Omar Kholief, an art scholar, writes about Pumzi's interpellation of Western understandings of Africa; "Kahiu's film poses a poignant allegory in that it espouses an indirect commentary on imperial essentialism of the superficial Other. This is achieved by correlating the disenchantment that gave rise to science fiction with the perceived notions of Africa as a barren and impoverished social and geographic entity.".
African Studies Scholar MaryHellen Higgins describes the film's "untraceable sound" suggesting "motion...without any visually perceivable movement" which "breaks the quiet stillness of a devastated, dead landscape". The sound, MaryHellen Higgins, writes is "strange" like an "approaching storm".
For Our Land
Kahiu's documentary For Our Land documents professor Wangari Maathai's story. A Note Peace Prize laureate, Wangari Maathai's filmed biography takes part of a series "The Great Africans" for a South African television channel (M-Net). The documentary gives voice to the professor's environmental and political activism. Although film critic, Kathryn Mara, criticizes some of the "unexplained chronological gaps", she notes that the film does present the professor's legacy "in a lively and engaged manner". The documentary underscores the "relationship between European colonialism and environmental change" as well as the "intersectionalities" of battling over land with housing developments.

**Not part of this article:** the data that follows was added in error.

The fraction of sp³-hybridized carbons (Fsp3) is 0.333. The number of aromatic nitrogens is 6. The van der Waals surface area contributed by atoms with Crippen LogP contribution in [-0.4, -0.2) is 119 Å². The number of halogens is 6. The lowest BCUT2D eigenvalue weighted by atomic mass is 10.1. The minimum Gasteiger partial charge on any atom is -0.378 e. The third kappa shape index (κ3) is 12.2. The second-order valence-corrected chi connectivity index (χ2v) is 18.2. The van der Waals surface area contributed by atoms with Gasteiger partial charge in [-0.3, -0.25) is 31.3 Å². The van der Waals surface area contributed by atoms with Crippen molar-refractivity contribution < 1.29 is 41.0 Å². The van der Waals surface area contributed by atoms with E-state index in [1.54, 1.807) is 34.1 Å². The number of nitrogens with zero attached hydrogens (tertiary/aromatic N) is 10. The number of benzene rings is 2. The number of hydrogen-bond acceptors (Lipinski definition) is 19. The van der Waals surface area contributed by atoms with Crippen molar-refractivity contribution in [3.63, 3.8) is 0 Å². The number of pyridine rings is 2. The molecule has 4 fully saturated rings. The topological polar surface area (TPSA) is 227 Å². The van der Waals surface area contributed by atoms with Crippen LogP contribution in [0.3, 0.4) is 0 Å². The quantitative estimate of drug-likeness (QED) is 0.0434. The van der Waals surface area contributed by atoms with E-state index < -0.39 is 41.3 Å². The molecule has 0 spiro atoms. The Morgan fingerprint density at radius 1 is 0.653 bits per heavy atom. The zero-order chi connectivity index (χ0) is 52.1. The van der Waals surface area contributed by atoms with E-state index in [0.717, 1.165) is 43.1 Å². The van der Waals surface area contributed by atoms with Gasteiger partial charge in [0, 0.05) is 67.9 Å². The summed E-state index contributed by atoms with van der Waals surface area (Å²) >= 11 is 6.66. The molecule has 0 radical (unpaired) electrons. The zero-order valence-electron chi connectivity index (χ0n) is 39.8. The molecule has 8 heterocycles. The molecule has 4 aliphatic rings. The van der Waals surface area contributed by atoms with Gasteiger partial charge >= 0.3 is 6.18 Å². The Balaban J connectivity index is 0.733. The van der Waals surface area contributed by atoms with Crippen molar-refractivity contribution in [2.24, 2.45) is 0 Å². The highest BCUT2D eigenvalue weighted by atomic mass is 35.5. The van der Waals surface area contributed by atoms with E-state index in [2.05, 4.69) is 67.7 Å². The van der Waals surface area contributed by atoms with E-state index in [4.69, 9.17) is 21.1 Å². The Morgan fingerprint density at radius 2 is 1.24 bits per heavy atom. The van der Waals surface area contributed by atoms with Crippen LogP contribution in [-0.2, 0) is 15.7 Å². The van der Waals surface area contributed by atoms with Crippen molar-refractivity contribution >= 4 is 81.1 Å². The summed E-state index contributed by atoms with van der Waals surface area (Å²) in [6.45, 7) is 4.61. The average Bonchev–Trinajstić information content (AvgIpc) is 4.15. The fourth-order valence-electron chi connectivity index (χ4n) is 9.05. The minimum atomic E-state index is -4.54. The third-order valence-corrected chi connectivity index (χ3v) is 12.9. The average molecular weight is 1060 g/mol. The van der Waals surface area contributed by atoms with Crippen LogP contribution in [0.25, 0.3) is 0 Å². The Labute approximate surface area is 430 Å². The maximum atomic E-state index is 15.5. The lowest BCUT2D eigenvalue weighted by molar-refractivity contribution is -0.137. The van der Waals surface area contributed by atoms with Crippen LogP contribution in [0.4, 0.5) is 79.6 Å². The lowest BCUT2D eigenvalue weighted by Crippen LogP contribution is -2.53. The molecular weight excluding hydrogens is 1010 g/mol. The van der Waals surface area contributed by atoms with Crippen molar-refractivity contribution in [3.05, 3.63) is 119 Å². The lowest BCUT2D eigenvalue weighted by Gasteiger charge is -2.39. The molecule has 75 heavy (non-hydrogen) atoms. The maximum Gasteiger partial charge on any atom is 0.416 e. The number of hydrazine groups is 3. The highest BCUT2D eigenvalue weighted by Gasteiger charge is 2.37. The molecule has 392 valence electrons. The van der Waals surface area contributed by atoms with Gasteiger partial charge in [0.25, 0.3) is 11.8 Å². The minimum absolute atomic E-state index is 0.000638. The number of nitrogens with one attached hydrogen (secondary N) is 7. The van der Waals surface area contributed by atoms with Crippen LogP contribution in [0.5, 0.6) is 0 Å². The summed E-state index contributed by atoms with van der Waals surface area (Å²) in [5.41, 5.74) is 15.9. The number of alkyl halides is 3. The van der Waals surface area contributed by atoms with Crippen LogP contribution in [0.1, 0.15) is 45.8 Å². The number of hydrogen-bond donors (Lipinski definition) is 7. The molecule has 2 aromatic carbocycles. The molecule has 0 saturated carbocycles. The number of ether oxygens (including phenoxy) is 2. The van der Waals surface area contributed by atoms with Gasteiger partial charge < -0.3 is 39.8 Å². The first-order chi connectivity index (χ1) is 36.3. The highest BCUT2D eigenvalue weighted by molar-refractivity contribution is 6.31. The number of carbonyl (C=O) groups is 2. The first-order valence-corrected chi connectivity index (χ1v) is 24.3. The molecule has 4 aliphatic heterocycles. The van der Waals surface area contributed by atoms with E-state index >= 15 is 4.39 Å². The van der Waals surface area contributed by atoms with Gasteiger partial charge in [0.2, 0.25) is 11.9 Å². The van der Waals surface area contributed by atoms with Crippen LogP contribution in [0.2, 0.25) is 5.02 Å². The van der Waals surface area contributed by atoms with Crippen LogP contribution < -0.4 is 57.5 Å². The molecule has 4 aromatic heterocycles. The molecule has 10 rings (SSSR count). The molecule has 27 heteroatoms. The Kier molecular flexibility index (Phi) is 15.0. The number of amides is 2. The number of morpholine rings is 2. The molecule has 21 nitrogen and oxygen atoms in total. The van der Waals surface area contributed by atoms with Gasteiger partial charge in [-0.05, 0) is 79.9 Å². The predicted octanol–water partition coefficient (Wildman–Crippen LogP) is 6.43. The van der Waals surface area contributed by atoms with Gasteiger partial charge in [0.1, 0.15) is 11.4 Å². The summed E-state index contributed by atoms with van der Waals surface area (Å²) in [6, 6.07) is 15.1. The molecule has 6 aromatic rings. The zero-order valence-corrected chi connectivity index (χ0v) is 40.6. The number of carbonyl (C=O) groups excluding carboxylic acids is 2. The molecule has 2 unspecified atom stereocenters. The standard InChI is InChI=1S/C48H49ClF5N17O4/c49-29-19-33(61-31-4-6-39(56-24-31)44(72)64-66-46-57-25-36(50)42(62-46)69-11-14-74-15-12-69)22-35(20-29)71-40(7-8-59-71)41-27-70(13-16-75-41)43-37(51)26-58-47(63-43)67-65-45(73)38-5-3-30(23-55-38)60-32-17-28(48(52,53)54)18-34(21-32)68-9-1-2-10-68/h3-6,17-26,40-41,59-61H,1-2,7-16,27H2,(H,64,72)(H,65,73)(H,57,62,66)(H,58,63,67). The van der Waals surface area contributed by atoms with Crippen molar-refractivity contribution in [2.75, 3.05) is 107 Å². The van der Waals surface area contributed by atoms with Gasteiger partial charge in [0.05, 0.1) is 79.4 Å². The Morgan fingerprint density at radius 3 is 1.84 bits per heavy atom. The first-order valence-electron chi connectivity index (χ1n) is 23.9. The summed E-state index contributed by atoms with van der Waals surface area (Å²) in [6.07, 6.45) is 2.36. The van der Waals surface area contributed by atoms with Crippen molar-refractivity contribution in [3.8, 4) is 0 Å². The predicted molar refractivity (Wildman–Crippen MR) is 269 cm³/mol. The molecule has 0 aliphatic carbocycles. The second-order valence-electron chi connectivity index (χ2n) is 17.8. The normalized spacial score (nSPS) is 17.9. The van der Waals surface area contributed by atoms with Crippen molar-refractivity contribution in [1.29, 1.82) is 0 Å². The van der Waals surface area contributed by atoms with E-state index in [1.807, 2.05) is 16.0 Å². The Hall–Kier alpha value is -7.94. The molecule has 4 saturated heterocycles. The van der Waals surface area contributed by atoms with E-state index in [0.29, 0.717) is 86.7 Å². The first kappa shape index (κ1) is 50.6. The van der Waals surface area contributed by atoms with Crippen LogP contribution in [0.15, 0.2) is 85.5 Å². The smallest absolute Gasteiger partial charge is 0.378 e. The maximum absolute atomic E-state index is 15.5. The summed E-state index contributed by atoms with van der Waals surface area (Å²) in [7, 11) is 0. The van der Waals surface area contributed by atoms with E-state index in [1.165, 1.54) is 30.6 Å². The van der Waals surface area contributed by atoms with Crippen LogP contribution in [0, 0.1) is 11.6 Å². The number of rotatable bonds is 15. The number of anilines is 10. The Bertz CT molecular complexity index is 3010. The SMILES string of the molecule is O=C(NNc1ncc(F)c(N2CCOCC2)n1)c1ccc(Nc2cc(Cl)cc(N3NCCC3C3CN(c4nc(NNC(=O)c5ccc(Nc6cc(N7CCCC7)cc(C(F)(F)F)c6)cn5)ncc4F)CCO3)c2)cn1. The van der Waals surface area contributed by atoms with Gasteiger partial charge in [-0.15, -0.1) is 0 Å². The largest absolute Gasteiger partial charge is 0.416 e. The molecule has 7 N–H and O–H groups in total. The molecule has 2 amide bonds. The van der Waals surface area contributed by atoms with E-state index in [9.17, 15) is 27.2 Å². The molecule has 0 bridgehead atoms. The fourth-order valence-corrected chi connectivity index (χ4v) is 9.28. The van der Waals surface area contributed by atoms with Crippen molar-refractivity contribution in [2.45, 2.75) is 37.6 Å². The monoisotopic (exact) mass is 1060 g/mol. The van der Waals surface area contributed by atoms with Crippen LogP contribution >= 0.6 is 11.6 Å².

Kahiu’s upcoming project, Rafiki (Friend), received funding by the Netherlands Film Fund. The production company is Big World Cinema, a South African company supporting young African filmmakers. The production team will be sourced from Kenya, France, and the Netherlands. Rafiki chronicles the story of two Kenyan girls who fall in love with each other and struggle to navigate this love with their families in a homophobic society. In an interview with Olivier Barlet, Kahiu says that she chose to adapt Ugandan author Monica Arac de Nyeko’s novel due to its “texture and nuances” in the taboo love story. Homosexuality in Africa has long been debated, but Kahiu tells Olivier Barlet that homophobia is not of the spirit of Ubuntu since it marginalizes people in the community. Above all, Kahiu finished her interview with Oliver Barlet by saying that she hopes the upcoming film will portray a “normal love story” that acknowledges the heroic challenges of choosing a “difficult love”. The film was selected to premiere at the 2018 Cannes Film Festival but was banned in Kahiu's home country of Kenya due to its controversial themes.
The Wooden Camel
The Wooden Camel is Kahiu's first children's book. It tells the story of a boy, named Etabo, who dreams of racing camels. His older siblings tease him and his family sells their camels to survive. With the help of his goat friend and his spirits, who tell hims his "dreams are enough", he continues to daydream. His sister then carve him a wooden camel, bringing Etabo closer to his family.